More than 330 players participated last week in Indianapolis, and each of them came in with something to prove. Ohio State wide receiver Devin Smith knew he would run a good 40, and everyone expected the former NCAA sprinter and high jumper to post excellent measurables. But what no one expected, and what Smith was pining for, was positive reviews for his route-running.
Primarily a deep ball threat at Ohio State, with big-armed Cardale Jones finding him downfield consistently late in the season, Smith disappeared in some games (during one three-game stretch last season he caught four passes total). The conventional wisdom in the scouting community was that Smith was a one-trick pony with questionable intermediate route-running. Thus, Smith spent the better part of his combine prep fine-tuning his cuts at EXOS in San Diego. Rather than take a break after winning a national championship and participating in the Senior Bowl, he bypassed a chance to spend some time at home in Akron and began training immediately.
“I wanted to work on the slants, the ins, the outs, curls,” Smith says. “Everybody knows I can go deep. I’ve displayed that throughout my whole career. It kind of frustrates me when people say that’s all I can do because I know I can run all the other routes. I ran them all in high school and college.”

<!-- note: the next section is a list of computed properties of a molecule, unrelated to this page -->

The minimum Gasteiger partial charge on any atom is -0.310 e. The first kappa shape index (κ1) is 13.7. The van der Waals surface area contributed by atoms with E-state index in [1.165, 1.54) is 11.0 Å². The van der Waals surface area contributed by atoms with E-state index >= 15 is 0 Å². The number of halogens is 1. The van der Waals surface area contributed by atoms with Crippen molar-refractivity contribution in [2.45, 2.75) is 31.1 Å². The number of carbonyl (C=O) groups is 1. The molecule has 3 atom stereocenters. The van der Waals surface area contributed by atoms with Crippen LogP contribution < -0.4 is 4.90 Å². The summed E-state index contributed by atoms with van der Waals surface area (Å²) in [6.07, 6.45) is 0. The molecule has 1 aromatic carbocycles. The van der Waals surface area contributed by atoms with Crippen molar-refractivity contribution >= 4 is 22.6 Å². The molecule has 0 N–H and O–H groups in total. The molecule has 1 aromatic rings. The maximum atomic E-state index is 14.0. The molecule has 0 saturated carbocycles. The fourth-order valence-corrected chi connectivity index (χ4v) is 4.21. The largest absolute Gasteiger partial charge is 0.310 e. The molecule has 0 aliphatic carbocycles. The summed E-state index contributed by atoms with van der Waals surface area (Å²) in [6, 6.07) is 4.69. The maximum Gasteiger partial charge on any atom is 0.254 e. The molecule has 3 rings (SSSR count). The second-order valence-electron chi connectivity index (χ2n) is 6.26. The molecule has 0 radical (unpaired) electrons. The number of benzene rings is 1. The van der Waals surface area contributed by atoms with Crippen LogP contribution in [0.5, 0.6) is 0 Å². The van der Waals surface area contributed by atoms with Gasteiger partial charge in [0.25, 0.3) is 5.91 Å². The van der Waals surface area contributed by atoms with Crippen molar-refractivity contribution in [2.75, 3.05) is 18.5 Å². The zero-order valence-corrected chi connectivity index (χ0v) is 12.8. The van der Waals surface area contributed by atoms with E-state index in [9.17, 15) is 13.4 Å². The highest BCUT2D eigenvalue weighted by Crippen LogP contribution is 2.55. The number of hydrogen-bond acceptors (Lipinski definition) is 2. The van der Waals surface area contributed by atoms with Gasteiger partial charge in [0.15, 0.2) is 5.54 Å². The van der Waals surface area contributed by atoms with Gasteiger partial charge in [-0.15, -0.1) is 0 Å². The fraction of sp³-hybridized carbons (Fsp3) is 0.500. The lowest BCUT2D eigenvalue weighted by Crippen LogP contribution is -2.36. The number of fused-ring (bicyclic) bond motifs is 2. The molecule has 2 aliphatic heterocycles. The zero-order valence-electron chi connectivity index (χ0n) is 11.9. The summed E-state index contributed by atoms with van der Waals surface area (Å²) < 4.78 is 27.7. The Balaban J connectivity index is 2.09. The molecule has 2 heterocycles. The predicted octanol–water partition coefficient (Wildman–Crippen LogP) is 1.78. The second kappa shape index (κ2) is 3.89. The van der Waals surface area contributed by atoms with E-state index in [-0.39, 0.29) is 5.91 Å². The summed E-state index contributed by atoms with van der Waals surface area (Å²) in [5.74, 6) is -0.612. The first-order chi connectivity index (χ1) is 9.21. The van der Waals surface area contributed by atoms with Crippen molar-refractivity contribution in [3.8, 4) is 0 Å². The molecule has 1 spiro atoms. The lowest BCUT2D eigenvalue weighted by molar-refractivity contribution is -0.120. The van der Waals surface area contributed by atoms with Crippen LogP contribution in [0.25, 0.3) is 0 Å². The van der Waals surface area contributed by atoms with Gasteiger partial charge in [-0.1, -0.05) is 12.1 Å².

And he ran them all in Indianapolis, to positive reviews. He caught almost everything, too. Said one NFC scout: “He looks like your classic guy who was hamstrung in a system and got pegged, when in reality he can do a lot.”
Sixteen teams interviewed Smith, projected as a second-round pick. Educated guess: The Raiders, Rams, Chiefs and Ravens will be in the Smith market come April.
Said Smith: “I just feel like, with the offense we were in, we’re just gonna run the go because we’re so good at it. We’ve got a big-armed quarterback so we used that to our advantage and did it a little more than other teams.”
A lot more. More than half of Smith’s catches in 2014 went for 25 yards or more. In addition, Smith lined up as a gunner on the punt team, and didn’t realize it was a big deal to have the best receiver playing special teams until Urban Meyer pulled him aside after the Wisconsin game junior year and congratulated him on a punt team stop inside the opponent’s 10-yard line.
“He called it solving the mystery,” Smith says. “He saw not just my play grow but everybody’s play grow.”
Smith was uniquely capable for all that running. He starred on the Buckeyes’ track team up until his junior year, never taking more than three days off between seasons. After the Orange Bowl in early 2014, Smith would wake up for 6 a.m. football workouts, then class, then track workouts in the early evening. The last time he took a week off of running?
“Probably sixth grade.”
Such was his reputation for speed that his 4.42 40-yard dash disappointed some, including one AFC scout I spoke with: “He ran just O.K. for a legitimate deep threat. He was expected to be much faster.”
It’s the combine. Everyone’s a critic.